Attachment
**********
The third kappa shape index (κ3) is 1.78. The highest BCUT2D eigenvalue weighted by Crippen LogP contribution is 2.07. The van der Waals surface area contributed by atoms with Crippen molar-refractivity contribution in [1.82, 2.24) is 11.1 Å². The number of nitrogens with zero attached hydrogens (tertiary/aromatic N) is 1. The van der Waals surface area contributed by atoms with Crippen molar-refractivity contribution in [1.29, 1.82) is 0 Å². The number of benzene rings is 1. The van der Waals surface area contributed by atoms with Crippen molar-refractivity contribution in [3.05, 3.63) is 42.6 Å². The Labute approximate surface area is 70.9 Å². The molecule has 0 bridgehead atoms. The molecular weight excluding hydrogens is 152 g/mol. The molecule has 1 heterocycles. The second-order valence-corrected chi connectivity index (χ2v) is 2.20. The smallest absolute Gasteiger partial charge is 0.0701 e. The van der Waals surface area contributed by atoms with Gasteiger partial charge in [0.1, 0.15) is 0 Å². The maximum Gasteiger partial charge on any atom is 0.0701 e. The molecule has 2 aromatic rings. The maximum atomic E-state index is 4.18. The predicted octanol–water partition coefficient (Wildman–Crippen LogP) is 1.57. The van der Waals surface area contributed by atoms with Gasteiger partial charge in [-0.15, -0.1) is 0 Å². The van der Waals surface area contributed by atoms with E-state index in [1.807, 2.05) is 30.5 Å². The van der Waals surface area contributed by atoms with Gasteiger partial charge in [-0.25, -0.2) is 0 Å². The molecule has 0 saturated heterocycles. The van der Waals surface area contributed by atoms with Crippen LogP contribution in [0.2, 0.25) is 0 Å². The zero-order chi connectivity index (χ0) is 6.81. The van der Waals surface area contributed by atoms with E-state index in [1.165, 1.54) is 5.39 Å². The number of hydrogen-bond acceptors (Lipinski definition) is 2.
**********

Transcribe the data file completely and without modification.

The third kappa shape index (κ3) is 1.78. The highest BCUT2D eigenvalue weighted by Crippen LogP contribution is 2.07. The van der Waals surface area contributed by atoms with Crippen molar-refractivity contribution in [1.82, 2.24) is 11.1 Å². The number of nitrogens with zero attached hydrogens (tertiary/aromatic N) is 1. The van der Waals surface area contributed by atoms with Crippen molar-refractivity contribution in [1.29, 1.82) is 0 Å². The number of benzene rings is 1. The van der Waals surface area contributed by atoms with Crippen molar-refractivity contribution in [3.05, 3.63) is 42.6 Å². The Labute approximate surface area is 70.9 Å². The molecule has 0 bridgehead atoms. The molecular weight excluding hydrogens is 152 g/mol. The molecule has 1 heterocycles. The second-order valence-corrected chi connectivity index (χ2v) is 2.20. The smallest absolute Gasteiger partial charge is 0.0701 e. The van der Waals surface area contributed by atoms with Gasteiger partial charge in [0.1, 0.15) is 0 Å². The maximum Gasteiger partial charge on any atom is 0.0701 e. The molecule has 2 aromatic rings. The maximum atomic E-state index is 4.18. The predicted octanol–water partition coefficient (Wildman–Crippen LogP) is 1.57. The van der Waals surface area contributed by atoms with Gasteiger partial charge in [-0.15, -0.1) is 0 Å². The van der Waals surface area contributed by atoms with E-state index in [1.807, 2.05) is 30.5 Å². The van der Waals surface area contributed by atoms with Gasteiger partial charge in [-0.25, -0.2) is 0 Å². The molecule has 0 saturated heterocycles. The van der Waals surface area contributed by atoms with Crippen LogP contribution in [0.2, 0.25) is 0 Å². The zero-order chi connectivity index (χ0) is 6.81. The van der Waals surface area contributed by atoms with E-state index in [1.165, 1.54) is 5.39 Å². The number of hydrogen-bond acceptors (Lipinski definition) is 2.